#FromtheArchives: Team USA women capture silver in Olympic basketball debut
The Power Plays Book Club returns with hot-dogging, shoelaces, 7' stars, and hugs for all.
Hi, friends. So, last week we announced that the Power Plays Book Club is back. This month’s book is “Inaugural Ballers: The True Story of the First Women’s Olympic Basketball Team” by Andrew Maraniss.
If you don’t have the book yet, here are a few ways to fix that:
Here's a link to Parnassus, Maraniss’s local indie bookstore in Nashville. Maraniss told me: “When people order from the store, they can note in the special instructions section how they would like it signed/personalized, and the store will ship it.” Definitely take advantage of that!
Here’s a link to Bookshop, which can help you find the book at any indie store.
Don’t forget you can also request it at your local library!
A tale of three games
“Inaugural Ballers” opens up in a locker room at the Montreal Forum on July 26, 1976, with the U.S. players gearing up to play Czechoslovakia in their final game of the Summer Olympics. This was the first time that women’s basketball had ever been contested in the Olympics, and the format was very minimalist: Only six teams made it to the Olympics — Soviet Union, United States, Bulgaria, Czechoslovakia, Japan, and Canada — and they played a single round-robin group. The medals were determined by group rankings, not medal rounds.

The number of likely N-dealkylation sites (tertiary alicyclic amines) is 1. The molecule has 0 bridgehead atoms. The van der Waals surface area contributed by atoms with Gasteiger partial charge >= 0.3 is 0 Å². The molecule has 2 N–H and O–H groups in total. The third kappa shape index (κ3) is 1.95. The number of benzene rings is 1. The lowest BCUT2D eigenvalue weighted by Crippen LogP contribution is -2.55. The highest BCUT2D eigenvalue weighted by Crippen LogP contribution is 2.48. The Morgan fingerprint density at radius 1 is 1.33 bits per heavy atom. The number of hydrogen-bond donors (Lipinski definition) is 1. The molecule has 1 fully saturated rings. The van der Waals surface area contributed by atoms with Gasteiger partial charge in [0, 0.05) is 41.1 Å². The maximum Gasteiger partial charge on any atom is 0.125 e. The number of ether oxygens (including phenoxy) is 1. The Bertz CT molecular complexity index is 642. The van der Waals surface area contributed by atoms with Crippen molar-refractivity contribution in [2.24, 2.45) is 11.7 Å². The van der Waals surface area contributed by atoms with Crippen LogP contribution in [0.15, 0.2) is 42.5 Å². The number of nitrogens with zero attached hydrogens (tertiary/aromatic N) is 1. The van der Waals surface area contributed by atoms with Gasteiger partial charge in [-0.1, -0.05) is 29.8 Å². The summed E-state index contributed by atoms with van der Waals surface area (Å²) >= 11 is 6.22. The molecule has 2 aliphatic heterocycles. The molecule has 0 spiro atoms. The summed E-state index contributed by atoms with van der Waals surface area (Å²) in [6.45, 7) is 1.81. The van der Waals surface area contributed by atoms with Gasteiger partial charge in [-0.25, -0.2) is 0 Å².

The game against Czechoslovakia was the fifth and final game for the United States in Montreal, and if they won it, they’d win a medal — either silver or bronze, depending on the result of another round-robin game that day. The pressure was on.
According to Maraniss, head coach Billie More told the players before the game: “Win this game and it will change women’s sports in this country for the next twenty-five years.”
Obviously, you need to read “Inaugural Ballers” to get the *full* story, but in true Power Plays fashion, I thought it would be fun to go back through the newspaper archives and read some of the coverage at the time.
Japan d. the United States, 84-71
From the Statesman Journal in Salem, Oregon on July 20, 1976
Friends, this was the very FIRST women’s basketball game in Olympic history. And yes, it was a loss for the United States.
The write-up of the game is full of xenophobia, theatrics, and lots of blaming the refs.
There are so many gems in this article, here are a few of my favorites:
“Namai Keiko, a 5-foot-4 bundle of energy and pigtails"
“Namai could have opened up a beer stand at the free throw line.”
“It was at this point, when the U.S. momentum was at its peak, that Namai stopped the game, took about 30 seconds, and tied her shoelace. Twice!”
Before heading onto the other two games featured in the newsletter, I want to make sure you all see this photo of Namai Keiko, which was printed in the Democrat and Chronicle in Rochester, New York on July 20, 1976.